Definition: What is a Subprime Mortgage?

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Subprime mortgages, also known as subprime home loans or non-qualified mortgages, are loans granted to individuals with poor credit scores or limited credit histories. These “subprime borrowers” are considered high-risk due to their lower creditworthiness. 

Due to the higher risk associated with lending to such individuals, lenders typically charge higher mortgage rates on subprime mortgages than conventional or “prime” mortgages offered to borrowers with better credit histories.

Key characteristics of subprime mortgages include:

Higher Interest Rates: Lenders charge higher interest rates on subprime mortgages than prime mortgages to compensate for the higher risk of default.

Adjustable-Rate Mortgages (ARMs): Many subprime mortgages are offered as adjustable-rate mortgages, where the interest rate may start low but can increase significantly over time. This can lead to substantially higher monthly payments for the borrower.

Higher Fees and Penalties: Subprime mortgages may have higher fees, including origination fees and steeper penalties for late payments or defaults.

Increased Risk of Default: Due to the higher costs and often unstable nature of the interest rates, borrowers of subprime mortgages have a higher likelihood of defaulting on their loans.

What was the Subprime Mortgage Meltdown?

The subprime mortgage meltdown was pivotal in the global financial crisis of 2007-2008. Up to this period, banks and other financial institutions had lowered lending standards, offering subprime mortgages to individuals with poor credit histories and unstable incomes. The boom in subprime lending was fueled by a robust housing market and the belief that property values would continue to rise indefinitely.

However, the situation drastically changed as housing prices plummeted in 2006 and 2007. The decline in property values left many subprime borrowers with mortgages larger than the value of their homes. Simultaneously, the adjustable interest rates on many subprime mortgages reset to much higher levels, dramatically increasing monthly payments for borrowers.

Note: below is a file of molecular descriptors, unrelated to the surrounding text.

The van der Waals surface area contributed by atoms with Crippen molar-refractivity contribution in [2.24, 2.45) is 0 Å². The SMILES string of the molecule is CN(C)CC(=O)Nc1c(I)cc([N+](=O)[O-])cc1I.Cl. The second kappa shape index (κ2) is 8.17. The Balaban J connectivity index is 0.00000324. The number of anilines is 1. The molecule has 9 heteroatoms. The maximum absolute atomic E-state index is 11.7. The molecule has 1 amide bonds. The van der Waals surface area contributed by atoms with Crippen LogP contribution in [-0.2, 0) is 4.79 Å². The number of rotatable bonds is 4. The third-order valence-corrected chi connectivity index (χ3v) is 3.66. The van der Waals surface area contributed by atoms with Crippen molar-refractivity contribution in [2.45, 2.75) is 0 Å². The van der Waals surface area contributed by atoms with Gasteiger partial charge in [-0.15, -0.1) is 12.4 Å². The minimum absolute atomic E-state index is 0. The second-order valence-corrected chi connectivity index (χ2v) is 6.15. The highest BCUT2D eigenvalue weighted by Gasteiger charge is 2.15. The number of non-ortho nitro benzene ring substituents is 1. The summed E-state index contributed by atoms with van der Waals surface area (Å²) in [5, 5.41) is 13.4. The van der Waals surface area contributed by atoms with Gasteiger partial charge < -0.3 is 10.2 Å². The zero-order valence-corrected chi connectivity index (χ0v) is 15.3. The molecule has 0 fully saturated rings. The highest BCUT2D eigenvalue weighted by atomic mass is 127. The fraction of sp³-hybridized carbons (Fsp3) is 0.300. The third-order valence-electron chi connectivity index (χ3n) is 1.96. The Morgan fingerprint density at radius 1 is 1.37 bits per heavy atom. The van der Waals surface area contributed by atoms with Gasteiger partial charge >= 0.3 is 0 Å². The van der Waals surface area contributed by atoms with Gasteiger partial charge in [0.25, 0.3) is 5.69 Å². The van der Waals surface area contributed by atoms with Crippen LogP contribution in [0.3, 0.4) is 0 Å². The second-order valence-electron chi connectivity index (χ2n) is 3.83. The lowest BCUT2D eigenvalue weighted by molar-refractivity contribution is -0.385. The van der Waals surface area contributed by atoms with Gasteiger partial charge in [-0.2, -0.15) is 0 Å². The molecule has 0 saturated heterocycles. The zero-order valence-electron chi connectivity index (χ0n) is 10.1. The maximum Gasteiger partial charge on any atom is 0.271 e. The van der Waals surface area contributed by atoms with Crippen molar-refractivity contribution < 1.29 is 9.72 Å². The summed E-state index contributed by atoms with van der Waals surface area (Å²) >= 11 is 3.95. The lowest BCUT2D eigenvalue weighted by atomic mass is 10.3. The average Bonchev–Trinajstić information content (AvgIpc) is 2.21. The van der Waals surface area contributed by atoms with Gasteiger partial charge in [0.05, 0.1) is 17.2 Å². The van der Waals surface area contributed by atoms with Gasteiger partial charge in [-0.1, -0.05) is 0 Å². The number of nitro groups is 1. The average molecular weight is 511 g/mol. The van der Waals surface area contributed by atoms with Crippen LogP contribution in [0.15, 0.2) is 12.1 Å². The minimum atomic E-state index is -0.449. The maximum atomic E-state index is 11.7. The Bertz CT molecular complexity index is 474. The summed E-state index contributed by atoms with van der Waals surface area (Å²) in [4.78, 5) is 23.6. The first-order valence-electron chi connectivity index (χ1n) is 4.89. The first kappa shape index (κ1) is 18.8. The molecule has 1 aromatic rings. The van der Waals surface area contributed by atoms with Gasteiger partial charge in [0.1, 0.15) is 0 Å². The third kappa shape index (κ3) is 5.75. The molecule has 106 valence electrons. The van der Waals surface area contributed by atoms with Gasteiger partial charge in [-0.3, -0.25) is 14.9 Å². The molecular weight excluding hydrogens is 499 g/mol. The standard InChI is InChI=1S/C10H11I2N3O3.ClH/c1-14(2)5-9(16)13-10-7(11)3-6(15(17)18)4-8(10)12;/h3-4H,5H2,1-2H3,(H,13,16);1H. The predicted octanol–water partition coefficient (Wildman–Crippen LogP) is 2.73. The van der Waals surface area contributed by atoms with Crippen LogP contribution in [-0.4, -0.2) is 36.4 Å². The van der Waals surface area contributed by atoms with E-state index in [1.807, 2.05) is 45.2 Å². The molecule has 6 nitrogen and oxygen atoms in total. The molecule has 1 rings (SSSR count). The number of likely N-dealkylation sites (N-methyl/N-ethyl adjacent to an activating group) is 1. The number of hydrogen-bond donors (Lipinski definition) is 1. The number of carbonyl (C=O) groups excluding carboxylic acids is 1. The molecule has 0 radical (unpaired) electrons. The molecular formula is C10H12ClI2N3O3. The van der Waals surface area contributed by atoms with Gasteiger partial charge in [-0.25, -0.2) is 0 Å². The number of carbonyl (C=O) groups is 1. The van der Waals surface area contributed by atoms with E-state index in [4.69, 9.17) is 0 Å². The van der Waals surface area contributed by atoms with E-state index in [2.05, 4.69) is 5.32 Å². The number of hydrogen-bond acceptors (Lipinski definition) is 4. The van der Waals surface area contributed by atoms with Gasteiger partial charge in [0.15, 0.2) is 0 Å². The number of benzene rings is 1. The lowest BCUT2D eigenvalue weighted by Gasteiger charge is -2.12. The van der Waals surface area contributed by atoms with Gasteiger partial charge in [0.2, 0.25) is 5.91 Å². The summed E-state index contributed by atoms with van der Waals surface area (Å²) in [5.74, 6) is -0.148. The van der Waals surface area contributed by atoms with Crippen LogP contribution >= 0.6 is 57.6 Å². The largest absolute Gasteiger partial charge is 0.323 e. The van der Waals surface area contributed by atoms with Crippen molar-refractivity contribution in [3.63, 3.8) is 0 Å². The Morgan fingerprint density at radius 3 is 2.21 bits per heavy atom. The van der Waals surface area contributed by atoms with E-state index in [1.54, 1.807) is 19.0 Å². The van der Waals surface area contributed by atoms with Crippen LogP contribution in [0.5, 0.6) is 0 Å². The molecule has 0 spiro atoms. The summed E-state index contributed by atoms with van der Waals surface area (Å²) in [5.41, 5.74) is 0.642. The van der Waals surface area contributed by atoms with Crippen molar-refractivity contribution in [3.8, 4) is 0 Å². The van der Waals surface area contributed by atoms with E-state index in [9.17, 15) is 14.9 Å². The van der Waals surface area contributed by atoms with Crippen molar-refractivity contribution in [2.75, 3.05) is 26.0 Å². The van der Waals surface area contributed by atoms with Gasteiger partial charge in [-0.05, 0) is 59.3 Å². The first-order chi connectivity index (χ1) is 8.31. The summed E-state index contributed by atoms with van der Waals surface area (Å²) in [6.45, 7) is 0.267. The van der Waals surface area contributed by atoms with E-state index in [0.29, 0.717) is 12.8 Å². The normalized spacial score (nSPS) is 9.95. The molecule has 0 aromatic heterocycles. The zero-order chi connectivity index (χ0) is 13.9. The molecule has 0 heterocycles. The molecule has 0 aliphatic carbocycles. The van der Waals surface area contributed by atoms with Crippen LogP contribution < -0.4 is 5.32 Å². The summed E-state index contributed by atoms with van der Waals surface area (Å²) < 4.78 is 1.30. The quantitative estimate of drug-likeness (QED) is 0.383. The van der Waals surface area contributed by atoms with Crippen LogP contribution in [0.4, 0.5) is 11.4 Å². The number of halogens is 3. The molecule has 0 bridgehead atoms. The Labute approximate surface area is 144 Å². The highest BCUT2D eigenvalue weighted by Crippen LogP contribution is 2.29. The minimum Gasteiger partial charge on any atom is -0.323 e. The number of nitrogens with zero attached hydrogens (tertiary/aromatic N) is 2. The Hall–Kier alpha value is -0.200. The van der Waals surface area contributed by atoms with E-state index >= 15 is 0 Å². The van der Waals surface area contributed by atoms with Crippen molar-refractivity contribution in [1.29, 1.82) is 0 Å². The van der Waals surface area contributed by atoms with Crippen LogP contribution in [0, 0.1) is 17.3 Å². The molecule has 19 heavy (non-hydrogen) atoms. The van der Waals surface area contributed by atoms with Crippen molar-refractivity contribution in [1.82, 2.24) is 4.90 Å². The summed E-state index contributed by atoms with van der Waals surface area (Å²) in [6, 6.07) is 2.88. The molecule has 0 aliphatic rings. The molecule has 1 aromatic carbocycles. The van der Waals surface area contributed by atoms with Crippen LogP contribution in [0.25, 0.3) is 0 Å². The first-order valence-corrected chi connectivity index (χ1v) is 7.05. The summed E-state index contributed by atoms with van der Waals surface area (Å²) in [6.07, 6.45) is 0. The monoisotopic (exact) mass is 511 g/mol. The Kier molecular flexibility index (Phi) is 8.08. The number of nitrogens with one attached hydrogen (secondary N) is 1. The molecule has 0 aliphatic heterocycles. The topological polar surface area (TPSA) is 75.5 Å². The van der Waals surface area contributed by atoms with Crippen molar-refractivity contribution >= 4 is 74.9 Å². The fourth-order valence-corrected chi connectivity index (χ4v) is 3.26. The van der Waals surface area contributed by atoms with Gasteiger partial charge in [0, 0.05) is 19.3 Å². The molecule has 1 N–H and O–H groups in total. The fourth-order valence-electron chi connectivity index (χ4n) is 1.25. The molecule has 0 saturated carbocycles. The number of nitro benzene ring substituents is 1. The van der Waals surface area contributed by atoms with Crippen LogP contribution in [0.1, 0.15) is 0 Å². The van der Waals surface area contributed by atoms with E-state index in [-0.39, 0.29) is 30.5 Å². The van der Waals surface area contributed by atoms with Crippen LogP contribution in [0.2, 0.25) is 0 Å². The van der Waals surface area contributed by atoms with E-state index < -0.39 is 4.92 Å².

This led to a surge in defaults and foreclosures, as many borrowers could not refinance or sell their homes at a loss. The crisis was exacerbated by the widespread securitization of subprime mortgages, meaning that the impact of defaults and foreclosures spread throughout the financial system, affecting many financial institutions and investors. 

In response, governments and financial regulators around the world implemented significant reforms. Since then, the housing market and the broader financial system have shown signs of recovery, with more robust lending standards and risk assessment practices in place to prevent a repeat of the subprime mortgage crisis.

Subprime Mortgage Example 

Subprime mortgages are less common today than before the 2007-2008 financial crisis. However, they could still occur with proper oversight. Let’s consider an  example using a subprime borrower named John.